You may be eligible for support through social care if you meet the following 3 conditions:
Eligibility for social care
Your needs arise from or are related to a physical or mental impairment or illness.
As a result of these needs, you are unable to achieve 2 or more of the following:
- managing and maintaining nutrition
- maintaining personal hygiene
- managing toilet needs
- being appropriately clothed
- maintaining a habitable home environment
- being able to make use of the home safely
- developing and maintaining family or other personal relationships
- accessing and engaging in work, training, education or volunteering
- making use of necessary facilities or services in the local community including public transport and recreational facilities or services
- carrying out any caring responsibilities for a child
As a consequence, there is or is likely to be a significant impact on well being, including the following:
- personal dignity (including treatment of the individual with respect)
- physical and mental health and emotional well being
- protection from abuse and neglect
- control over daily life (including care and support and how it is provided)
- participation in work, education, training or recreation
- social and economic well being
- domestic, family and personal relationships
- suitability of living accommodation
- contributing to society
Do I have to sell my home to pay for care?
Your ability to pay for care will be worked out through a means test. Your home will not be included if you’re arranging care and support at home and may not be included if you live with a partner, child, or a relative who is disabled or over the age of 60.
Currently, if your capital and income is above £23,250 you’re likely to have to pay your care fees. If your capital and income is under £23,250 you might get some help from the local council, but you may still need to contribute towards the fees.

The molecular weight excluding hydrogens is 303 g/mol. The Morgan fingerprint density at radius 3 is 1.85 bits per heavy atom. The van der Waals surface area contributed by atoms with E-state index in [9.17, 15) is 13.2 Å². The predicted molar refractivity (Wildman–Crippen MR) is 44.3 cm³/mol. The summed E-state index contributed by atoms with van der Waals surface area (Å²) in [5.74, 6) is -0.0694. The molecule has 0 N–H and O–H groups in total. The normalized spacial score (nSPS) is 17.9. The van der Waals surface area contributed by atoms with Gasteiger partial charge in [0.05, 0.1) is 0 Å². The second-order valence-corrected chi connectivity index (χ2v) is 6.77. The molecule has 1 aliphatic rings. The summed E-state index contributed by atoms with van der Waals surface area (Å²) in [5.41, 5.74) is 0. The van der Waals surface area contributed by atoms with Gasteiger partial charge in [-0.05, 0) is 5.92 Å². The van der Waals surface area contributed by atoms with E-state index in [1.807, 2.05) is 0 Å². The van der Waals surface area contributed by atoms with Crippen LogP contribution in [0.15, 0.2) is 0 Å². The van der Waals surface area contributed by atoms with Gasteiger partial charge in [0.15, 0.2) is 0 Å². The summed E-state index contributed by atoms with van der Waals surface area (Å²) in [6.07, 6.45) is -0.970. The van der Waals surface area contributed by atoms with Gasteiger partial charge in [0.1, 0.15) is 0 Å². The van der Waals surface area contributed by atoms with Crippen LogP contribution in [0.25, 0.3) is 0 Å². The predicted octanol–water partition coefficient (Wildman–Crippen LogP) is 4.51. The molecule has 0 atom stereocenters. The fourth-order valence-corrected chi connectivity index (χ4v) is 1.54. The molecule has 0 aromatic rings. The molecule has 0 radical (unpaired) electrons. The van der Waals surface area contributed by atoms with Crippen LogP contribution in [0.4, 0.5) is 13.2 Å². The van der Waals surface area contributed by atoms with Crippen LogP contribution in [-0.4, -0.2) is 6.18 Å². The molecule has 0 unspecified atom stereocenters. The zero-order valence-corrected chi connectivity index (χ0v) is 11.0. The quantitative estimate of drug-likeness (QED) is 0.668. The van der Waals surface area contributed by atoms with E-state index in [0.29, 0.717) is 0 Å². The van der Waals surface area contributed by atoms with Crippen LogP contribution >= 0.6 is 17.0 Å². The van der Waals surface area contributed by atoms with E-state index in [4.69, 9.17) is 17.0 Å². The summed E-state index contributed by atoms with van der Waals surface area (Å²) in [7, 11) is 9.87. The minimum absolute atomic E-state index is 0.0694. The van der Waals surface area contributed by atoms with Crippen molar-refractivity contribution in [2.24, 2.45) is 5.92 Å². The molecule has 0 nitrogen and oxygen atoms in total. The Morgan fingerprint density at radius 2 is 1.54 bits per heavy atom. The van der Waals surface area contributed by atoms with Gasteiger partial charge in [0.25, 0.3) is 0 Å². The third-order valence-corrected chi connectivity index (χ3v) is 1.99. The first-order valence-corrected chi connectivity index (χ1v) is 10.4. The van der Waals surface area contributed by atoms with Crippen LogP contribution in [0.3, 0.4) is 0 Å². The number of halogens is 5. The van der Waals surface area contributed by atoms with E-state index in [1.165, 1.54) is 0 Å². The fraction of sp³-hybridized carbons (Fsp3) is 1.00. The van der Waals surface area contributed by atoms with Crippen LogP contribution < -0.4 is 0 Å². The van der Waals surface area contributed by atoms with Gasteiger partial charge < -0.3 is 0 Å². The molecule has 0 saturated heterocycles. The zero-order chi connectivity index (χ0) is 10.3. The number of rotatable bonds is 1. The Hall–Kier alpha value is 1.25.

Money management options
The council holds your budget and organises support on your behalf, using those service providers who have a contract with the council.
The council pays your budget into your account and you purchase support to meet your needs.
You may get assistance from a trusted friend or family member to help you manage the budget.
You may also choose to get help with payroll or budget management from professional organisations. These are typically known as direct payment support providers.
Third party managed
(Managed Account Provider (MAP)
The council pays your budget to a third party. This could be an individual or organisation.
They will hold the budget for you and makes payments to support providers under your instruction and on your behalf. They will also provide monitoring information to the council about how your budget has been spent.
If an individual or organisation holds your money as well as providing the support you need, such as homecare, then they are called a Managed Account Provider (MAP).
A combination of any of the above budget options.